Ella then talks about how her family’s house served as a “safe house” for other activists: “Growing up, I remember meeting new titos and titas every week. Some brought papers and talked at our dining table until late at night. Others had bandages on their arms or legs. All of them slept in the banigs in the living room, like a big communist slumber party. Some nights I’d lie awake listening to my new relatives sobbing softly like small animals, or whispering quietly like the wind in the trees outside our window.”
During the Marcos years, thousands of activists were arrested sans evidence just because they were branded as “enemies of the State.” These activists were then tortured or killed by government operatives, who, at that time, functioned pretty much like Marcos’ henchmen.
But Ella’s story gets even scarier. She explains: “I thought that period in our family life ended in 1986 with People Power. Everyone flashed the Laban sign, Cory had yellow confetti parades, and EDSA became the most famous street in the world. I was so excited because the Americans on TV kept saying congratulations to the Philippines. I thought it was like winning the Sweepstakes and all Filipinos would become rich. No more beggars on the street or little kids selling sampaguita at night. I didn’t know any better because I was only nine at the time. I now know things are more complicated. I should have remembered my Grade Four history lesson: Bad presidents like Marcos may come and go, but they will always remain in power.”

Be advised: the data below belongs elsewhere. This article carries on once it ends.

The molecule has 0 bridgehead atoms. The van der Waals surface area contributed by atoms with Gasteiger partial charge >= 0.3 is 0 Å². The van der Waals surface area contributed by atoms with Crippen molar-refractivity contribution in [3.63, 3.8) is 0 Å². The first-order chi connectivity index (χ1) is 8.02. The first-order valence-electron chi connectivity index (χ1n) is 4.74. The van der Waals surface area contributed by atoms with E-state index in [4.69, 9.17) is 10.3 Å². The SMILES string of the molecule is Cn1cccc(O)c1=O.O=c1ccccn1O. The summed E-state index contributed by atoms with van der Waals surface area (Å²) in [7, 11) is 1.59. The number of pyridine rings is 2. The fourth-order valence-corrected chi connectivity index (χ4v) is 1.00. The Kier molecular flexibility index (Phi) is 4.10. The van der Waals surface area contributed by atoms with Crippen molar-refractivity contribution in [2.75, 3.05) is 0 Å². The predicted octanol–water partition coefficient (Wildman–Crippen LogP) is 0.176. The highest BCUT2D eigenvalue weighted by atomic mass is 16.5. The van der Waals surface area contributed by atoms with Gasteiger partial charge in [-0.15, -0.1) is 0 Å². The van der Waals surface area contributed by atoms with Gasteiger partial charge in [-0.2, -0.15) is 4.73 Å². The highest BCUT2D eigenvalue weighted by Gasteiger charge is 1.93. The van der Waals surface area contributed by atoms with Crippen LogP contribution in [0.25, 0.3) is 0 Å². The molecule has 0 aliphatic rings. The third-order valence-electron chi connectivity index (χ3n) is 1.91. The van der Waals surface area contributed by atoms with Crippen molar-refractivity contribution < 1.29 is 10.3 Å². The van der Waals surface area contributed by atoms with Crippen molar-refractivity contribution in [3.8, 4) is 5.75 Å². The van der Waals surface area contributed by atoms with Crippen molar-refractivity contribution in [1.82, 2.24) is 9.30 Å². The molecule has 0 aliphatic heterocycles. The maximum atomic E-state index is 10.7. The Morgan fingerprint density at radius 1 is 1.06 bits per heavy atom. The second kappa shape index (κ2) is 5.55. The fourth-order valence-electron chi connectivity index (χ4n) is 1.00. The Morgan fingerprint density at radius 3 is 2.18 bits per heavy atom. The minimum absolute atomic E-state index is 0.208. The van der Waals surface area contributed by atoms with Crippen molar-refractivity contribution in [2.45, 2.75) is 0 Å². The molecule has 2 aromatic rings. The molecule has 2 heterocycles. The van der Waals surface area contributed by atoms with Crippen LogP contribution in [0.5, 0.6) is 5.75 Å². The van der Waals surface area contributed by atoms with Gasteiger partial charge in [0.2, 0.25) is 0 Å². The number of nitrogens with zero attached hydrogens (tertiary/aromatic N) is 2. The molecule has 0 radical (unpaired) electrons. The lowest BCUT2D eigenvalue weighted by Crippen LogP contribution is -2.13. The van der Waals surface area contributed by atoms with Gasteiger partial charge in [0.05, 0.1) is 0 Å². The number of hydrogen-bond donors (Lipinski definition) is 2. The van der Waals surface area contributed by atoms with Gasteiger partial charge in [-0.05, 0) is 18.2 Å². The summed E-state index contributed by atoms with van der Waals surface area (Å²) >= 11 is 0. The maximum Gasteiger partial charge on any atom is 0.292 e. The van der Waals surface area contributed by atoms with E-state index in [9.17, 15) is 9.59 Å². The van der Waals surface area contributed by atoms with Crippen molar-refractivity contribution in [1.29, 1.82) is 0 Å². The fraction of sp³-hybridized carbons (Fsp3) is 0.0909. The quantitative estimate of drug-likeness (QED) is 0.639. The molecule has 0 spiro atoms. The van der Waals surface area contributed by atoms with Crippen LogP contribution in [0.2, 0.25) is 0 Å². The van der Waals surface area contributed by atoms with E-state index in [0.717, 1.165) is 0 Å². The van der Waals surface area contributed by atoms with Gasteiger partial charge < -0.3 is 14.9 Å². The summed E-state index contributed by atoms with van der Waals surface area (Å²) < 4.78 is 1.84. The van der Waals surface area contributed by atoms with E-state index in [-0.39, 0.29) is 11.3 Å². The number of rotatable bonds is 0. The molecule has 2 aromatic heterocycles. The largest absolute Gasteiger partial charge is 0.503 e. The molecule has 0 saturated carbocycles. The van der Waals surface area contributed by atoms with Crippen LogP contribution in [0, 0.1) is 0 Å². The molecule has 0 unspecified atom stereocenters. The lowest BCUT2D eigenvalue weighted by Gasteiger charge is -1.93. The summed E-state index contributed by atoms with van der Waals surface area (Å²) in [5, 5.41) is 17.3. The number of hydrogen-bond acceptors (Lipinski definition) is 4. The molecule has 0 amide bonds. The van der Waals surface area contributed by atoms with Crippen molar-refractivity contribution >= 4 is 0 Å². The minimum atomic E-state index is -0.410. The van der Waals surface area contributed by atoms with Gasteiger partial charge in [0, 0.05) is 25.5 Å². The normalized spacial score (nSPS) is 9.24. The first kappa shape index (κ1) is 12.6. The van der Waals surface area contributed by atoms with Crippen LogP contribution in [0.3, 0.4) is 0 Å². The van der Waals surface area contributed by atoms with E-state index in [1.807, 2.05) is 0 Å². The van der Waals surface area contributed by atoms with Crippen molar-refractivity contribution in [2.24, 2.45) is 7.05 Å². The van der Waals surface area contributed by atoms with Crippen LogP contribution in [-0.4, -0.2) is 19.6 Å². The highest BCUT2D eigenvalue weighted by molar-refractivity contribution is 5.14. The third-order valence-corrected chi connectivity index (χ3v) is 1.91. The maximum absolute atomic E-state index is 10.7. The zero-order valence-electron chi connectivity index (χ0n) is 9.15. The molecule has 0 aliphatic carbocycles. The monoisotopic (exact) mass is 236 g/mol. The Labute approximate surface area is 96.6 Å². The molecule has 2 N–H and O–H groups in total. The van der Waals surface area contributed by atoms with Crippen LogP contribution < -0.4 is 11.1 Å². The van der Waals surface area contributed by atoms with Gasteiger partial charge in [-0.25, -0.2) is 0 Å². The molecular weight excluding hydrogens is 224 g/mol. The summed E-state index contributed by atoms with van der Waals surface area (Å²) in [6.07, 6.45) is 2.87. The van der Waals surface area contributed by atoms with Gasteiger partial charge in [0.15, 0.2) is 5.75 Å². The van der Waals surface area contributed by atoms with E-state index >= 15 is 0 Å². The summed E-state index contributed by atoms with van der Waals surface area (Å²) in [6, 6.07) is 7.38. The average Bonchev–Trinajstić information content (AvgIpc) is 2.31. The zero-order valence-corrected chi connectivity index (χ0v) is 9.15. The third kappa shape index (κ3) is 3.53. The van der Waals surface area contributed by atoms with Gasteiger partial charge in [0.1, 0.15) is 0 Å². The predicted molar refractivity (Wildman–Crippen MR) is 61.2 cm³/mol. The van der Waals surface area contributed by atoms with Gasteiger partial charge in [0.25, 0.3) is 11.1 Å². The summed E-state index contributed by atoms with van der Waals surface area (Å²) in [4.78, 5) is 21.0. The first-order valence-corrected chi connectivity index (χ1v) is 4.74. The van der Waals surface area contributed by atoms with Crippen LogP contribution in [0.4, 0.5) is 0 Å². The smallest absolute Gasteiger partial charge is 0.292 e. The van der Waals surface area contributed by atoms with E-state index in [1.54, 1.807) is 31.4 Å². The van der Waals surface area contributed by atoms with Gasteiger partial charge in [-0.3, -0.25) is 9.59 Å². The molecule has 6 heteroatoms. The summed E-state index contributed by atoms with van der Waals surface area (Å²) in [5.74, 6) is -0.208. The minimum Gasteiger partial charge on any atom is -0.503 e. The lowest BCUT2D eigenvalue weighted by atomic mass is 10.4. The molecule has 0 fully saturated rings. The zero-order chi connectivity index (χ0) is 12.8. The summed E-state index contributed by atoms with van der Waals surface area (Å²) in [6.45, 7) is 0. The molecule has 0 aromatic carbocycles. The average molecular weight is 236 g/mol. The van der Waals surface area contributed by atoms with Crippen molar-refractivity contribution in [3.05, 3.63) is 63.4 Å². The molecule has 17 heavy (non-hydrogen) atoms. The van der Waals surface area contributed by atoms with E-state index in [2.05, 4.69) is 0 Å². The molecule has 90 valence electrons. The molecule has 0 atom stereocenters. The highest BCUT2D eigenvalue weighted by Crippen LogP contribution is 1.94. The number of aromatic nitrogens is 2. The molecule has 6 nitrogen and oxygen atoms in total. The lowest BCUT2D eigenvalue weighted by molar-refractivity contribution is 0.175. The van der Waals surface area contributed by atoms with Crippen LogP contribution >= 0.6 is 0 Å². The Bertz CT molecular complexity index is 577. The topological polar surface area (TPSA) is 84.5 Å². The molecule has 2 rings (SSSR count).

Indeed, Ella’s father is once again arrested without any warrant by government operatives. Roldan draws from real life with this plot twist. On Aug. 21, 1991, her father, Bobby, was arrested without a warrant at the food court of SM City North EDSA. The men who accosted the elder Roldan were later identified as operatives from the Intelligence Service of the Armed Forces of the Philippines (ISAFP). Roldan says, “In a way, At the School Gate took 28 years to write.”
Just like Bobby, Ella’s father gets tortured while in military custody. “The writing and editing process was ghastly for me,” Roldan says. “This was the time when I would sob while rewriting the story. I was reliving all the trauma as I wrote and edited it.”